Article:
Jewish World Review Nov. 5, 2004 / 21 Mar-Cheshvan, 5765

Jack Kelly

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The era is over | For about eight hours Tuesday, his many fans in the news media imagined John Kerry was going to be the next president of the United States.

"The word here is a Kerry blowout, and almost everyone here is happy," said the web logger John Hinderaker (Power Line) just before 2:00 p.m. He was part of a panel of bloggers recruited as commentators by NBC.

But the news media had been bamboozled by their own fishy exit polls.

"It takes a deliberate act of fraud or bias to get an exit poll wrong," said former Clinton political guru Dick Morris. "Since the variables of whether or not a person will actually vote are eliminated in exit polling, it is like peeking at the answer before taking the test."

"My own suspicion is that some Democrats ...had an election day project of slamming the results," said political analyst Michael Barone.

The margin of victory was narrow enough for some Democrats to contemplate fighting on (Kerry, thankfully, was not among them). But Bush became the first president since his dad 16 years ago to win an absolute majority of the popular vote.

And though Bush's majority pales compared to the landslides racked up by Ronald Reagan and Richard Nixon, Bush did something neither of them could do. He brought his party along with him. Republicans gained four seats in the Senate and four in the House, giving the GOP firm control of both the elected branches of government.

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The relatively small size of Bush's victory should not obscure the magnitude of his triumph. He defeated far more than just John Kerry and the Democratic Party:

    A vast amount of money was poured into anti-Bush "527" committees, made possible by the badly misfiring McCain-Feingold campaign finance reform law. Three billionaires alone — George Soros, Peter Lewis and Stephen Bing — spent more than $60 million to defeat the president.

  • There was unprecedented foreign meddling against Bush. UN Secretary General Kofi Annan made some snarky speeches. Mohammed el Baradei, head of the UN's nuclear watchdog agency, collaborated with CBS and the New York Times to fabricate a story about missing munitions from the al Qaqaa facility south of Baghdad. Even Osama bin Laden tried to influence the election.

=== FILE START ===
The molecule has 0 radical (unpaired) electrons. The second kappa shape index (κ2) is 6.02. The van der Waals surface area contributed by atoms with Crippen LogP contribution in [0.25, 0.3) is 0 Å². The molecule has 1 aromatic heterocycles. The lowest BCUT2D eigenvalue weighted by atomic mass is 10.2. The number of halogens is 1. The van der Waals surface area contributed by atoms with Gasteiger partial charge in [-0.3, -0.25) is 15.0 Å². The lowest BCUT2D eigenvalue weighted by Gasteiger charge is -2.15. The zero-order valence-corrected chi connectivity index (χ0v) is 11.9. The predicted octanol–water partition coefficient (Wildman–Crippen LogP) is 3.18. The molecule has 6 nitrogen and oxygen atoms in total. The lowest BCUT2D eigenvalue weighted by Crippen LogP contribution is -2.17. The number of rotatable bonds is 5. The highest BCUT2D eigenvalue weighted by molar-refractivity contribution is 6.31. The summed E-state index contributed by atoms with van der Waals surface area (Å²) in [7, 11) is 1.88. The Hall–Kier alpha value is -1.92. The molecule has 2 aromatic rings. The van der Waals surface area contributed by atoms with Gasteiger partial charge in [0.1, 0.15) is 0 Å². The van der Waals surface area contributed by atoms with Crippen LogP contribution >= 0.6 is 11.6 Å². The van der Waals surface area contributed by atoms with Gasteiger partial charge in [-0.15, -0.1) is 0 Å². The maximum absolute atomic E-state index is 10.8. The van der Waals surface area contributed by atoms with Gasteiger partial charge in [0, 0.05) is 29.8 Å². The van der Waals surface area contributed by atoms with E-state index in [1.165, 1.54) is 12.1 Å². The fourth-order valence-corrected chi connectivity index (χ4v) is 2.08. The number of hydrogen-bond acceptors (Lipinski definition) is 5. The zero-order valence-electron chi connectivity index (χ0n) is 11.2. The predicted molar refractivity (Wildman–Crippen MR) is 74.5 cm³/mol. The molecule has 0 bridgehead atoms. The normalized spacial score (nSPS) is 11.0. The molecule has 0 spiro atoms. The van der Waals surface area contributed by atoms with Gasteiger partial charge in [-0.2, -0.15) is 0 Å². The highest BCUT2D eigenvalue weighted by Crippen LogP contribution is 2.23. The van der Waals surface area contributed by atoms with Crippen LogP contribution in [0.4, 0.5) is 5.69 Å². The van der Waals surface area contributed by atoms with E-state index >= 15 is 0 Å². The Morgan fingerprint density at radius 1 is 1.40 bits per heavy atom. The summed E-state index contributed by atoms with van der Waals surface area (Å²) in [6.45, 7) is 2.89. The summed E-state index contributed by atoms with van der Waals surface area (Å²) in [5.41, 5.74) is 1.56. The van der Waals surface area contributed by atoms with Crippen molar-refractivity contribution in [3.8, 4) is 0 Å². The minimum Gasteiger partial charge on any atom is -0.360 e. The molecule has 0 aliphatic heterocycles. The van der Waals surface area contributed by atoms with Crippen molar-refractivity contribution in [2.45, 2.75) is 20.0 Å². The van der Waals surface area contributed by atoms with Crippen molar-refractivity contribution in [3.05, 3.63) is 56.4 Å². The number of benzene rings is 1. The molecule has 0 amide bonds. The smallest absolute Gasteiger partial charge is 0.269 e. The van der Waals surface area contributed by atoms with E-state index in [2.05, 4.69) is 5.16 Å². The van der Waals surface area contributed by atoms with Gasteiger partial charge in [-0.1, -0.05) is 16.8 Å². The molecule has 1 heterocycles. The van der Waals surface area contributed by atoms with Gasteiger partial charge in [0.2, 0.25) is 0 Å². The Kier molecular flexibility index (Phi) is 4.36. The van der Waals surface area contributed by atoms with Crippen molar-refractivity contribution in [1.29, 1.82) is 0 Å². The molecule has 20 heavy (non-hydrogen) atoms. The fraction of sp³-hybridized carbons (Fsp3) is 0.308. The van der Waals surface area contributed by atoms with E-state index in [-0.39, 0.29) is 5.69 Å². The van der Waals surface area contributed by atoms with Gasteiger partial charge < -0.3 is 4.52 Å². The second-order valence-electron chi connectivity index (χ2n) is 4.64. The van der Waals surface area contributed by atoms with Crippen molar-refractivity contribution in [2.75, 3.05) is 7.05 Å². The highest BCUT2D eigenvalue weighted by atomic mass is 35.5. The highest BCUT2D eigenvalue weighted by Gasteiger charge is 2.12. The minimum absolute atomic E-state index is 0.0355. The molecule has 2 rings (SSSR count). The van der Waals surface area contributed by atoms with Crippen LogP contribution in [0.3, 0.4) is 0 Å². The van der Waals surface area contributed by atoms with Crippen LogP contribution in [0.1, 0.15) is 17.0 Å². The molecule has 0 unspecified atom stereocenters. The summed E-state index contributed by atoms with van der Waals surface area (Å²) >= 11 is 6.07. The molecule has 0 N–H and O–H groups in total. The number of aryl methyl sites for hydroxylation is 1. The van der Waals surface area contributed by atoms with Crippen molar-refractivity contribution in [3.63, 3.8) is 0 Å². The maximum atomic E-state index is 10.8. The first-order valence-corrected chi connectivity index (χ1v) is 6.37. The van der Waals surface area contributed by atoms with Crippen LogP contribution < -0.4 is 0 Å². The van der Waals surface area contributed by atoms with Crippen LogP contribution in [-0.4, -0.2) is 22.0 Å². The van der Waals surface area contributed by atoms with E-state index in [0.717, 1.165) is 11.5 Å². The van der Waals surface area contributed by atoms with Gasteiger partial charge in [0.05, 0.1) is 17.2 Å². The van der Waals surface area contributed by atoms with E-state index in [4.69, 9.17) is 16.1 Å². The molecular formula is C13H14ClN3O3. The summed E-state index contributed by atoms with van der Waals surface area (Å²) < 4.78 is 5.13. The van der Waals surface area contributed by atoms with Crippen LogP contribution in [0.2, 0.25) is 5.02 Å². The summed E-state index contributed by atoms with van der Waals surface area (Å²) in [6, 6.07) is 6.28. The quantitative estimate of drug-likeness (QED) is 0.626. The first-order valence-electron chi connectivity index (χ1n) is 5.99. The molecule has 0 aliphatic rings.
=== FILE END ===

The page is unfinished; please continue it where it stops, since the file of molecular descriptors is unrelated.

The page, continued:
• Left wingers in the CIA fabricated a story that Bush misled the country when he said Saddam Hussein had attempted to acquire weapons grade uranium from Africa, and leaked it to friendly reporters. "One has to hope that, in his second term, the president will take pains to insure that America's diplomats and intelligence officers support the government for which they are working," said Clifford May, a former foreign correspondent for the New York Times.

  • Most important, the news media emphasized anti-Bush stories (even if they were false) and buried anti-Kerry stories (even though they were true) throughout the campaign. The nonpartisan Project for Excellence in Journalism found in a study released Oct. 27th that 59 percent of the stories about Bush in the news organs they covered were negative, while only 25 percent of stories about Kerry were negative.

The news media, for instance, considered it highly important that a young George Bush had missed four drills with the Alabama Air National Guard, but thought it unworthy of mention that a young John Kerry had met twice with America's enemies in time of war and coordinated some activities with them; attended a meeting where the assassination of U.S. senators was discussed, and (apparently) originally received a less than honorable discharge from the Navy.

"The media want Kerry to win," Newsweek Editor Evan Thomas said in an unguarded moment on a Washington D.C. talk show last summer. "They're going to portray Kerry and Edwards as young and dynamic and optimistic and all...That's going to be worth maybe 15 points."

This was more media hubris. Thomas reduced his original estimate to a more realistic five percentage points last month. But — extrapolating from Thomas — if the media had played it straight, Bush would have beaten Kerry by an additional six million votes, and won a landslide in the electoral college.

The entire liberal establishment — not just in America but worldwide — tried to beat Bush, by means foul as well as fair. They failed. A political era has ended.

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JWR contributor Jack Kelly, a former Marine and Green Beret, was a deputy assistant secretary of the Air Force in the Reagan administration. Comment by clicking here.

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